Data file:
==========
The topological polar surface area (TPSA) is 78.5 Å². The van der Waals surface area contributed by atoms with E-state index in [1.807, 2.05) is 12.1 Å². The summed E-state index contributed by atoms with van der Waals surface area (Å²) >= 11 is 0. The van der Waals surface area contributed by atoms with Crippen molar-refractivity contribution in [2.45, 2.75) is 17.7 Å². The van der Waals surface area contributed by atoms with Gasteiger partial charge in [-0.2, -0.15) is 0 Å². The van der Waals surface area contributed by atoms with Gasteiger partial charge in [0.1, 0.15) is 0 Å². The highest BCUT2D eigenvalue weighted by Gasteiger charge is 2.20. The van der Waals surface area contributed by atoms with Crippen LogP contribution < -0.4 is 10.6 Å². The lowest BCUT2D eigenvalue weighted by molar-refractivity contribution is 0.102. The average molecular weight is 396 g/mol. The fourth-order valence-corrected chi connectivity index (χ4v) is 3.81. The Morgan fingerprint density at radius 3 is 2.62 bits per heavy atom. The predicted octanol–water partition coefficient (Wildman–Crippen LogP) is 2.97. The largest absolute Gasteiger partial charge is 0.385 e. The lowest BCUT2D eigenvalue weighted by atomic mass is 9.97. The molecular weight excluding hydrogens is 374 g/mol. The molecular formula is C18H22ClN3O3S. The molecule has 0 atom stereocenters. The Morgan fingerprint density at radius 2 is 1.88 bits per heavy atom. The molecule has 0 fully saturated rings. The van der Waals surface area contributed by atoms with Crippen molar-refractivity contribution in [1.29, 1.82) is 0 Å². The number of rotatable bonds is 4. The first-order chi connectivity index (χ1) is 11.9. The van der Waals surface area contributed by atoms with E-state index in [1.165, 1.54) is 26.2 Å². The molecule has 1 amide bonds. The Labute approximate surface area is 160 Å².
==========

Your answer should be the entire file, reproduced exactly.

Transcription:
The topological polar surface area (TPSA) is 78.5 Å². The van der Waals surface area contributed by atoms with E-state index in [1.807, 2.05) is 12.1 Å². The summed E-state index contributed by atoms with van der Waals surface area (Å²) >= 11 is 0. The van der Waals surface area contributed by atoms with Crippen molar-refractivity contribution in [2.45, 2.75) is 17.7 Å². The van der Waals surface area contributed by atoms with Gasteiger partial charge in [-0.2, -0.15) is 0 Å². The van der Waals surface area contributed by atoms with Gasteiger partial charge in [0.1, 0.15) is 0 Å². The highest BCUT2D eigenvalue weighted by Gasteiger charge is 2.20. The van der Waals surface area contributed by atoms with Crippen LogP contribution < -0.4 is 10.6 Å². The lowest BCUT2D eigenvalue weighted by molar-refractivity contribution is 0.102. The average molecular weight is 396 g/mol. The fourth-order valence-corrected chi connectivity index (χ4v) is 3.81. The Morgan fingerprint density at radius 3 is 2.62 bits per heavy atom. The predicted octanol–water partition coefficient (Wildman–Crippen LogP) is 2.97. The largest absolute Gasteiger partial charge is 0.385 e. The lowest BCUT2D eigenvalue weighted by atomic mass is 9.97. The molecular weight excluding hydrogens is 374 g/mol. The molecular formula is C18H22ClN3O3S. The molecule has 0 atom stereocenters. The Morgan fingerprint density at radius 2 is 1.88 bits per heavy atom. The molecule has 0 fully saturated rings. The van der Waals surface area contributed by atoms with Crippen molar-refractivity contribution in [1.29, 1.82) is 0 Å². The number of rotatable bonds is 4. The first-order chi connectivity index (χ1) is 11.9. The van der Waals surface area contributed by atoms with E-state index in [1.165, 1.54) is 26.2 Å². The molecule has 1 amide bonds. The Labute approximate surface area is 160 Å².